In GNSS, when considering the propagation of signals from the satellites to a receiver, it is easier to work in an ECI reference frame, since (ignoring the gravitational potential of Earth), light travels in straight lines in ECI coordinates. However, it is often common to do all the calculations in an ECEF frame, as the final goal is to obtain the receiver’s position in ECEF coordinates, and the ephemerides also use ECEF coordinates to describe the satellite positions. Therefore, a non-relativistic correction needs to be applied to account for the fact that light no longer travels in straight lines when one considers ECEF coordinates. Often, the correction is done as some kind of approximation. These types of corrections are known in the GNSS literature as the Sagnac effect.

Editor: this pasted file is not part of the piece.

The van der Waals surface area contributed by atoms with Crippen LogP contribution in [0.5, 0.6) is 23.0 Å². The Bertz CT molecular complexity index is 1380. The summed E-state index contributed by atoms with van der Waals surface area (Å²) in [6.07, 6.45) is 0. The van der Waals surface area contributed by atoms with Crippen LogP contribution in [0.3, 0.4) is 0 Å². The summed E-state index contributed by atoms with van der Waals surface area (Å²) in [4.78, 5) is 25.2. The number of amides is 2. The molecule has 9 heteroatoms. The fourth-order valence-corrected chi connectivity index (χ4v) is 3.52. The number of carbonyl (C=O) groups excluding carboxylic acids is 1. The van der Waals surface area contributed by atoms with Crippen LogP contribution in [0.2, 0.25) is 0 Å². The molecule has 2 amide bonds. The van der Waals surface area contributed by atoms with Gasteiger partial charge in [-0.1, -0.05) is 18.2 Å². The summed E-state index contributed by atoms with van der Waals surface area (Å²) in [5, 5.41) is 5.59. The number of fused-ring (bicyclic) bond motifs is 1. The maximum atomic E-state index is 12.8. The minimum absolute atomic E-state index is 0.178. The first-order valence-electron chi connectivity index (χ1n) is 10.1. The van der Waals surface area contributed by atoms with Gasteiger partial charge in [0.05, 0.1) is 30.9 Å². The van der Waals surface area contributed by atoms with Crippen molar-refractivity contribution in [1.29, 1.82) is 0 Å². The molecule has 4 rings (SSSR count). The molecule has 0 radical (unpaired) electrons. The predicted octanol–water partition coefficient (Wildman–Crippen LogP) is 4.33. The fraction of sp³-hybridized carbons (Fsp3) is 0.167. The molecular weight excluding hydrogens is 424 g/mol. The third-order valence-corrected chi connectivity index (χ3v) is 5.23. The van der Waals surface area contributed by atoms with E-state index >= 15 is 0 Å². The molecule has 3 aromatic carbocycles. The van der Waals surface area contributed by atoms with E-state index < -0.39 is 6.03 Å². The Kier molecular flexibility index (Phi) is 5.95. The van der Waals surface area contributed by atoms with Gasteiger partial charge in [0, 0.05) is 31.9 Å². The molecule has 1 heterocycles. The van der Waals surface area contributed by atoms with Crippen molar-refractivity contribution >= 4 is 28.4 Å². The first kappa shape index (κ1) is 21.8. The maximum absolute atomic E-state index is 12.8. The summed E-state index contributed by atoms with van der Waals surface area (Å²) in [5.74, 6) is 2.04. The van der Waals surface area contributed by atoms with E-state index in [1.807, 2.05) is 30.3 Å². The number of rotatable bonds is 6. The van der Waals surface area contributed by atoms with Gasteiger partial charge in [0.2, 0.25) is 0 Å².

The goal of this post is to discuss where the corrections arise from, the typical approximations that can be made, and how these corrections affects the calculation of range and range-rate. I didn’t find a good source in the literature where this is described in detail and in a self-contained way, so I decided to write it myself.

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